Colas Ltd & Ors (CVU) v Transport for London
Citation:  EWHC 831 (TCC)
In 2013 TfL entered into framework agreements for the maintenance of roads with four different contractors, including CVU. The Framework Agreement with CVU was entered into on 15 April 2013 and provided for conditions, rates, and prices for the carrying out of various highway works across London. This agreement was to govern call off contracts for works between CVU and various possible employers. On 15 April 2013 CVU and TfL entered into the Call Off Contract for works to the highway network for which TfL is responsible.
Where works will restrict the width of a carriageway, permission is required from the relevant highways authority. In this case, a scheme had been set up by TfL known as the London Permit Scheme (LoPS) to deal with requests for permission. It is a criminal offence for a works promoter to carry out works to the highways without a permit and conditions may be imposed on the grant of any given permit. Different procedures must be complied with depending on whether the works might result in a significant and adverse impact on the Transport for London Road Network (TLRN).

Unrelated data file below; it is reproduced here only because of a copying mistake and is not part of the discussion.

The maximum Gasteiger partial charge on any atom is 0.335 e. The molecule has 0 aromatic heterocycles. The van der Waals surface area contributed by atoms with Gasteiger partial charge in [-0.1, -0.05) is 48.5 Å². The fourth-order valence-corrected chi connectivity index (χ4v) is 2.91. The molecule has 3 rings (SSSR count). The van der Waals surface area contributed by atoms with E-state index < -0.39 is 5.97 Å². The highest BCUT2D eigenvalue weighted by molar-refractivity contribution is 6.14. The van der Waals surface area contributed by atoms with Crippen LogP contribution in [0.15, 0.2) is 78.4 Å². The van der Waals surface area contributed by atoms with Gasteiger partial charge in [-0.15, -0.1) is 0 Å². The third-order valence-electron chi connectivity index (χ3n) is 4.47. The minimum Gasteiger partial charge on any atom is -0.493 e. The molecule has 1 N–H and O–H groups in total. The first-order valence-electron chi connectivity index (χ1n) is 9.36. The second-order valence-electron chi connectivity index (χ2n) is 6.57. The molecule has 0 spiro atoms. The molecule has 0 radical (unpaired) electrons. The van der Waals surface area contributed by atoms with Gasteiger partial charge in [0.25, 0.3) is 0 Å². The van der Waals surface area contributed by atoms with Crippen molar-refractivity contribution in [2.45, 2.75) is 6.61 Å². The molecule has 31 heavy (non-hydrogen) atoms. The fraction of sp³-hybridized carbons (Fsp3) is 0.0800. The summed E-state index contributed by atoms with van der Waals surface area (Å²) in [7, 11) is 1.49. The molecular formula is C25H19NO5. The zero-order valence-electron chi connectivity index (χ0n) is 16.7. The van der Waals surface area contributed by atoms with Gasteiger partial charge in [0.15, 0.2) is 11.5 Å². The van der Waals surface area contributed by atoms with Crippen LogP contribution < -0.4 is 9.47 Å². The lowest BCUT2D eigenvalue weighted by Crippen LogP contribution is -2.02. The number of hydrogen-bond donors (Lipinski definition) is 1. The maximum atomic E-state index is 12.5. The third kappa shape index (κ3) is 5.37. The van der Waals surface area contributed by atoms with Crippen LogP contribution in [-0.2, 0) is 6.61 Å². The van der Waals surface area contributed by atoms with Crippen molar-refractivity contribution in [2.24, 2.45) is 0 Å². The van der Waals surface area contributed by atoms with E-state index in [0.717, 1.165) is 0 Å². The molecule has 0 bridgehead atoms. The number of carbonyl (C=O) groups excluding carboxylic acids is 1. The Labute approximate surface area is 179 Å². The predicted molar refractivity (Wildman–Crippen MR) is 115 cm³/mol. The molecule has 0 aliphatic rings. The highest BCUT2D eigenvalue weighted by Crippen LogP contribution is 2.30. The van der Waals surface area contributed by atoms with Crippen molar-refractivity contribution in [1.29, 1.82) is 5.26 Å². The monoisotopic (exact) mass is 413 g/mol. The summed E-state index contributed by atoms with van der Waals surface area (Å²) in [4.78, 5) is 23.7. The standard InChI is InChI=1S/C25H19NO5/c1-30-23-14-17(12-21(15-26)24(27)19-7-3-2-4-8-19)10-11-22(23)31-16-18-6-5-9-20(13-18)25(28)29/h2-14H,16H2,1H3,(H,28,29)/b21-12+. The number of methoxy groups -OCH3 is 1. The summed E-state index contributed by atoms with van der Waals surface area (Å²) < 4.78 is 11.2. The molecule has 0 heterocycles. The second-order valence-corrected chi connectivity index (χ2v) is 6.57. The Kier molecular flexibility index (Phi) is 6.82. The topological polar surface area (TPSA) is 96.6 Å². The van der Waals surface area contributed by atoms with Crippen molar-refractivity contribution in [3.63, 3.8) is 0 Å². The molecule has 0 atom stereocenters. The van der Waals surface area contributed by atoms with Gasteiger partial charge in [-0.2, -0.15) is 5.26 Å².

In this case CVU sought a declaration that, in a case where conditions were imposed by LoPS, they were not restricted to pricing the works under the Schedule of Rates in the Framework Agreement. CVU argued that they were entitled to submit a quotation outside of the Schedule of Rates to take account of the extra costs that would be incurred as a result of the restriction. This was resisted by TfL who argued that the Schedule of Rates was deemed to include the value of compliance with restrictions imposed by LoPS.
O’Farrell J refused to grant the declaration sought by CVU. The judge accepted TfL’s argument that the rates were deemed to include the cost of any restrictions imposed. The judge held that TfL’s interpretation was in accordance with the natural and plain meaning of the words and made commercial sense. In particular the judge held that any risk that contractors would include a premium to take account of the uncertainties inherent in the permit scheme was offset by the competitive tendering process which had been held.
Adrian Williamson QC acted for Transport for London.